13 Feb How media reflect and shape who we are (blog by Sanne Rotmeijer)
‘Mi no ta Charlie’ (I am not Charlie) in four different languages on the front page of Bon Siman, a weekly newspaper in Bonaire. A cover statement like this might be somewhat unexpected for a local paper on a Dutch Caribbean island. Moreover, the fact that the multilingual cover refers to an editorial written in Spanish, while Papiamento and Dutch are Bonaire’s official languages, is rather surprising. What is the editorial about? And what might it tell us about Bonaire?
Last week my ‘Confronting Caribbean Challenges‘ colleagues came back from their research trip to the Dutch Caribbean islands. I’m currently in the initial phase of my PhD research on how media reflect and shape (trans)national identities in the Dutch Caribbean, so they brought me some local Bonairean newspapers. One of them the latest edition of Bon Siman, established shortly after the dismantlement of the Netherlands Antilles on 10-10-‘10.
The children of Bonaire
Since 2010 Bonaire has closer ties with the Netherlands than it ever had before because it’s now a ‘special municipality’ governed directly from the Netherlands. But this change in governance structure does not automatically mean that the Bonaireans feel ‘Dutch’. Indeed, over the past years islanders have increasingly raised their voice for conservation of indigenous cultures and insular identities which they feel are threatened because of the intensification of Dutch governance as well as the influx of European Dutch people to the island. The foundation Nos ke Boneiru Bèk (‘we want Bonaire back’), for example, us a reaction to this ‘recolonization.’ The movement demands a referendum to give the yu di tera (‘children of the island’) a say. An important question, however, is: who are the children of Bonaire nowadays?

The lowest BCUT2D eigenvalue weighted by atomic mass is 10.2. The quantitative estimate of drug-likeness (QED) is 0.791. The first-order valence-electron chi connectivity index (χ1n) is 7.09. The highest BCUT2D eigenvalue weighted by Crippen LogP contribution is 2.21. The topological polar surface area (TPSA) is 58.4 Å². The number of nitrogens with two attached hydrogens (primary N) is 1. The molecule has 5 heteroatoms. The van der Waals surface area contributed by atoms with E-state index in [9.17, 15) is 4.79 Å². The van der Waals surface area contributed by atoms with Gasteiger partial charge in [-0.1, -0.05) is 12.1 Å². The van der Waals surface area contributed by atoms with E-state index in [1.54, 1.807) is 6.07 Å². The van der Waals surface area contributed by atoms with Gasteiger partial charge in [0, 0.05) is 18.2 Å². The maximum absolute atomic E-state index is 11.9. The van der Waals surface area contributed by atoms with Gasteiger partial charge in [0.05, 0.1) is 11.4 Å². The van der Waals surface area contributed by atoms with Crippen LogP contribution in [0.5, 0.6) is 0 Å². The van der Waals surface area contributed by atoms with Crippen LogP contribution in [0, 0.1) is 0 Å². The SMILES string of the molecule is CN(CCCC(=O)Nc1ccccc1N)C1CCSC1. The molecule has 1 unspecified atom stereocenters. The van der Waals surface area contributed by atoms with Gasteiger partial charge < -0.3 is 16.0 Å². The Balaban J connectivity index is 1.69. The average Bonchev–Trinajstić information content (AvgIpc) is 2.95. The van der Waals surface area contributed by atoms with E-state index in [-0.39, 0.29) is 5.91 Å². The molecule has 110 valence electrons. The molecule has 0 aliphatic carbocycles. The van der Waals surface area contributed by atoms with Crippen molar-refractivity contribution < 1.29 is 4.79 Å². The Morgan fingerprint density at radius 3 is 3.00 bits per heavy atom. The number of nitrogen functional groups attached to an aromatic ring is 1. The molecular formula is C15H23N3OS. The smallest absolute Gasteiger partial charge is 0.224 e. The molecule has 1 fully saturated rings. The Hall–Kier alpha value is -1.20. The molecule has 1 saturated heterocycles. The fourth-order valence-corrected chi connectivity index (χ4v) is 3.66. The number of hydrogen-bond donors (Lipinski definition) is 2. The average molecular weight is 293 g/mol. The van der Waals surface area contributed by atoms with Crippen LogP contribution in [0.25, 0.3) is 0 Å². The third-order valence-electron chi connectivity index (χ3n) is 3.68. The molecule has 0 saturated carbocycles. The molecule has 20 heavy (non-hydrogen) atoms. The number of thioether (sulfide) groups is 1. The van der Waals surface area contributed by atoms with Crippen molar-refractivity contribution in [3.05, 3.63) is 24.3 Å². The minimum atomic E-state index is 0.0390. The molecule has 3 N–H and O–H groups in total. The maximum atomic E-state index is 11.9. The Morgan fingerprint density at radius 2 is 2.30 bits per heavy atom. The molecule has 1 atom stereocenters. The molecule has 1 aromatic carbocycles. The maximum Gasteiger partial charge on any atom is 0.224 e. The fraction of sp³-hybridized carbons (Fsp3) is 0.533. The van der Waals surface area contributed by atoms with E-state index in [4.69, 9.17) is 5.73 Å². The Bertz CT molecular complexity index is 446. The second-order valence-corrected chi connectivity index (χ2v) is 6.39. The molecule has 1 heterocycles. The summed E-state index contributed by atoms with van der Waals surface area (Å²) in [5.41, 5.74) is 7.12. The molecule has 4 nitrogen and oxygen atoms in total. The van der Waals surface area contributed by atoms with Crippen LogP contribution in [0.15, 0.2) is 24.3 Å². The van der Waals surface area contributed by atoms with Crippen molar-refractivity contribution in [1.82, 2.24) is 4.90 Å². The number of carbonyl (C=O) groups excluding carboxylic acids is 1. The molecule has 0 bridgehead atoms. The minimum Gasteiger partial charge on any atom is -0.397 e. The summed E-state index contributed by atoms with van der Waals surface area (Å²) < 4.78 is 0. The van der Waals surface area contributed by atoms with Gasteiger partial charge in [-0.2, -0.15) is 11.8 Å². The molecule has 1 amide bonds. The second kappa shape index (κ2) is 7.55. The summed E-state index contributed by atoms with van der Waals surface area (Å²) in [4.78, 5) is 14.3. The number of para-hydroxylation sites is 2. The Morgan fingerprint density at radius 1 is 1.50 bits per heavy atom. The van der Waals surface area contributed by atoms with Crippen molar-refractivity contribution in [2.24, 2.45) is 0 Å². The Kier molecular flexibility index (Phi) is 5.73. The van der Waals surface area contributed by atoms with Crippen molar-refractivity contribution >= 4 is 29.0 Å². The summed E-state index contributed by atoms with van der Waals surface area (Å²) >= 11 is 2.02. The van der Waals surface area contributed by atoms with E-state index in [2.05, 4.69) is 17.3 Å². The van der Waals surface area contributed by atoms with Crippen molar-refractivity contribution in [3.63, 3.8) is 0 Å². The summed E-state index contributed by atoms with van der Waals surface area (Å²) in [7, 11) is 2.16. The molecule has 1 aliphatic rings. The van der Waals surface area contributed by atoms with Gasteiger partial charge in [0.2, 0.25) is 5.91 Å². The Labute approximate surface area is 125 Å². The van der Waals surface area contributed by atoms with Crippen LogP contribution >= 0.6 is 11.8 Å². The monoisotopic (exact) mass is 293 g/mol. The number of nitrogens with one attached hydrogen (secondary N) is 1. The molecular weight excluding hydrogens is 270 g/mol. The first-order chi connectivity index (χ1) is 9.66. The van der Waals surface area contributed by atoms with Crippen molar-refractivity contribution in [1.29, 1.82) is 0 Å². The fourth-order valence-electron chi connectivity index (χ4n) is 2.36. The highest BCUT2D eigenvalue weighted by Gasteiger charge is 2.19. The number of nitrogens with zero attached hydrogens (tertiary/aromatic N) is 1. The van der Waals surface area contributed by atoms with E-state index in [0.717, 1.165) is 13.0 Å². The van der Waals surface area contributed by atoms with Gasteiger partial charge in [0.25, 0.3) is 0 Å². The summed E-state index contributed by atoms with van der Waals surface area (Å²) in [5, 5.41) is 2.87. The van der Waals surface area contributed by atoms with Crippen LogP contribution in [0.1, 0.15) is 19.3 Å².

The island has always seen people come and go. And intra-regional and international immigration, emigration and remigration seem to be inevitably connected to the island’s history. A multilingual local paper such as Bon Siman, publishing in Papiamento, English and Spanish, serves to illustrate the islanders’ diversity. No less than 42 % of the Bonairean population has a foreign country of origin (that is to say not born in the Netherlands Antilles or Aruba – CBS). The director of Bon Siman, for example, is Justino Bravo. As a Venezuelan he represents the Spanish speaking population – 15.2% of the Bonaireans (CBS).
Bravo is also the author of the editorial to which the cover refers. In it, he reacts to the recent attack on Charlie Hebdo’s editorial office in France. Bravo is not the only one. Media all over the world have struggled with how to respond to the event. However, stating on the front page ‘I’m not Charlie’ has rather been rare and controversial.
His main point? Media should never fail to raise their voice for the oppressed instead of ‘abuse’ the right to freedom of expression to implicitly insult suppressed groups. Without going into detail, it is interesting to point out that Bravo’s statement can often be seen in current discussions on yu di tera versus the Dutch. Here too, the argument is that the local Bonaireans need a voice to preserve who they are while Dutch influence continues to grow.
But who exactly are the ones oppressed? Whose voices need to be raised? Considering the diversity of Bonaireans, it is questionable whether the binary division between yu di tera and the Dutch is useful to answer these questions. The cover of Bon Siman at least shows the complexity of defining who we are and can be within certain power dynamics, as well as the significant role media play in reflecting and shaping these processes of identification.